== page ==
It alters perceptions and skews the ability to tell right from wrong. Ultimately, it results in a dysfunctional society. But it's not a drug. It's the War on Drugs.

Certainly there's little appetite in Congress for a major de-escalation of the Drug War. The Senate Judiciary Committee chaired by Sen. Joseph Biden (D-Delaware) actually attacked Bush's drug war, from the right. In a strident report released late last year and titled, "The President's Drug Strategy: Has It Worked?" the Biden committee argues: no, but only because President Bush hasn't spent enough money on law enforcement, hasn't been tough enough on those addicted to drugs, hasn't given enough power and money to the military to shift its mission to fighting illegal drugs. In 194 pages, the report never once uses the words "racism," "AIDS," "poverty," "tobacco," or "civil liberties." As much as Republicans, Democrats like their drug-war rhetoric served hot.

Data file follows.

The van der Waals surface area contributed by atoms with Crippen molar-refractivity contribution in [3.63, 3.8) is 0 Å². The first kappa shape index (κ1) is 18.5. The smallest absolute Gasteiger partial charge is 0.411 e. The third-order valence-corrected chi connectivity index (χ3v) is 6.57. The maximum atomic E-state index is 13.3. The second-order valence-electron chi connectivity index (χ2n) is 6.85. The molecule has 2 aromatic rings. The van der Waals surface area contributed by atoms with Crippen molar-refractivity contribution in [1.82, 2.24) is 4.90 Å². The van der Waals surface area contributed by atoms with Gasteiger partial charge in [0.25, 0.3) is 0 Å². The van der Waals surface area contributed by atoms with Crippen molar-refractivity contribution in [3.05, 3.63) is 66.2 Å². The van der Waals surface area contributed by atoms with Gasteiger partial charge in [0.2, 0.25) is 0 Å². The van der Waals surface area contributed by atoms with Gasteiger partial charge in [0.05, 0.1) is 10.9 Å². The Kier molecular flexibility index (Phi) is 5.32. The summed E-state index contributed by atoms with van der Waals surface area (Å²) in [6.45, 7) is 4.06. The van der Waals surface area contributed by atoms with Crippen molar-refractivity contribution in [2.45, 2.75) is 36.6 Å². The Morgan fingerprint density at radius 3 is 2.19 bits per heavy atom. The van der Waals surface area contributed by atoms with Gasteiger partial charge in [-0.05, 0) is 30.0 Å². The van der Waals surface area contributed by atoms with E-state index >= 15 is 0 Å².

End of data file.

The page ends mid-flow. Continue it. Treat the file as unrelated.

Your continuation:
"There is no drug exception to the Constitution," Justices Thurgood Marshall and William Brennan wrote in 1989. But both, of course, are gone from the court.

Dan Baum is a freelance writer living in Missoula, Montana; he's currently at work on a book about the hidden agendas of the War on Drugs. This article, in slightly different form, also appeared in the March issue of the American Bar Association Journal.

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